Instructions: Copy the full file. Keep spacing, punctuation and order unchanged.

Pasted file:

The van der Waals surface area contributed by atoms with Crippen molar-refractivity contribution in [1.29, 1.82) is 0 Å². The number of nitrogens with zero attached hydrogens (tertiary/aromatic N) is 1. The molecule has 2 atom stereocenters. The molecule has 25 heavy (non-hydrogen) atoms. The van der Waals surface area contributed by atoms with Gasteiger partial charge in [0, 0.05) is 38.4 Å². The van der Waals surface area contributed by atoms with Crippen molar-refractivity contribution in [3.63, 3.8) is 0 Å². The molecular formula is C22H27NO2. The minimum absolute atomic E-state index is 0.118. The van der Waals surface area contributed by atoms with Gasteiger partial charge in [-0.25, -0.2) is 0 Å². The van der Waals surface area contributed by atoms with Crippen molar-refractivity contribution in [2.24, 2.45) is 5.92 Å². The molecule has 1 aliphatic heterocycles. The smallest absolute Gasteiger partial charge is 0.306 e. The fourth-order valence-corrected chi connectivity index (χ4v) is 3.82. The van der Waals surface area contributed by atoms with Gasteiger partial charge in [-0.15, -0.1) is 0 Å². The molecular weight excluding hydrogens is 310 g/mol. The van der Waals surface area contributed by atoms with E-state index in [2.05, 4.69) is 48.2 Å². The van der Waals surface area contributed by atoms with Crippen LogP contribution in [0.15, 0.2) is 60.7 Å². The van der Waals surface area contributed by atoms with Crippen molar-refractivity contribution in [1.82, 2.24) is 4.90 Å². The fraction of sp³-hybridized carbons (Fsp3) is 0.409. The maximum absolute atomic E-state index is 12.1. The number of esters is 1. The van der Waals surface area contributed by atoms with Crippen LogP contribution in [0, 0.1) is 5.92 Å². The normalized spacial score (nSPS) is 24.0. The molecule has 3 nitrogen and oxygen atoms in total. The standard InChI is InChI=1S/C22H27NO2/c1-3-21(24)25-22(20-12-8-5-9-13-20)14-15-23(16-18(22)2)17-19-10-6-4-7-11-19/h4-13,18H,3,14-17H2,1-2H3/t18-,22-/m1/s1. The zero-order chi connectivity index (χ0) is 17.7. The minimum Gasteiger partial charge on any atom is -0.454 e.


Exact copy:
The van der Waals surface area contributed by atoms with Crippen molar-refractivity contribution in [1.29, 1.82) is 0 Å². The number of nitrogens with zero attached hydrogens (tertiary/aromatic N) is 1. The molecule has 2 atom stereocenters. The molecule has 25 heavy (non-hydrogen) atoms. The van der Waals surface area contributed by atoms with Gasteiger partial charge in [0, 0.05) is 38.4 Å². The van der Waals surface area contributed by atoms with Crippen molar-refractivity contribution in [3.63, 3.8) is 0 Å². The molecular formula is C22H27NO2. The minimum absolute atomic E-state index is 0.118. The van der Waals surface area contributed by atoms with Gasteiger partial charge in [-0.25, -0.2) is 0 Å². The van der Waals surface area contributed by atoms with Crippen molar-refractivity contribution in [2.24, 2.45) is 5.92 Å². The molecule has 1 aliphatic heterocycles. The smallest absolute Gasteiger partial charge is 0.306 e. The fourth-order valence-corrected chi connectivity index (χ4v) is 3.82. The van der Waals surface area contributed by atoms with Gasteiger partial charge in [-0.15, -0.1) is 0 Å². The molecular weight excluding hydrogens is 310 g/mol. The van der Waals surface area contributed by atoms with E-state index in [2.05, 4.69) is 48.2 Å². The van der Waals surface area contributed by atoms with Crippen LogP contribution in [0.15, 0.2) is 60.7 Å². The van der Waals surface area contributed by atoms with Crippen molar-refractivity contribution in [1.82, 2.24) is 4.90 Å². The fraction of sp³-hybridized carbons (Fsp3) is 0.409. The maximum absolute atomic E-state index is 12.1. The number of esters is 1. The van der Waals surface area contributed by atoms with Crippen LogP contribution in [0, 0.1) is 5.92 Å². The normalized spacial score (nSPS) is 24.0. The molecule has 3 nitrogen and oxygen atoms in total. The standard InChI is InChI=1S/C22H27NO2/c1-3-21(24)25-22(20-12-8-5-9-13-20)14-15-23(16-18(22)2)17-19-10-6-4-7-11-19/h4-13,18H,3,14-17H2,1-2H3/t18-,22-/m1/s1. The zero-order chi connectivity index (χ0) is 17.7. The minimum Gasteiger partial charge on any atom is -0.454 e.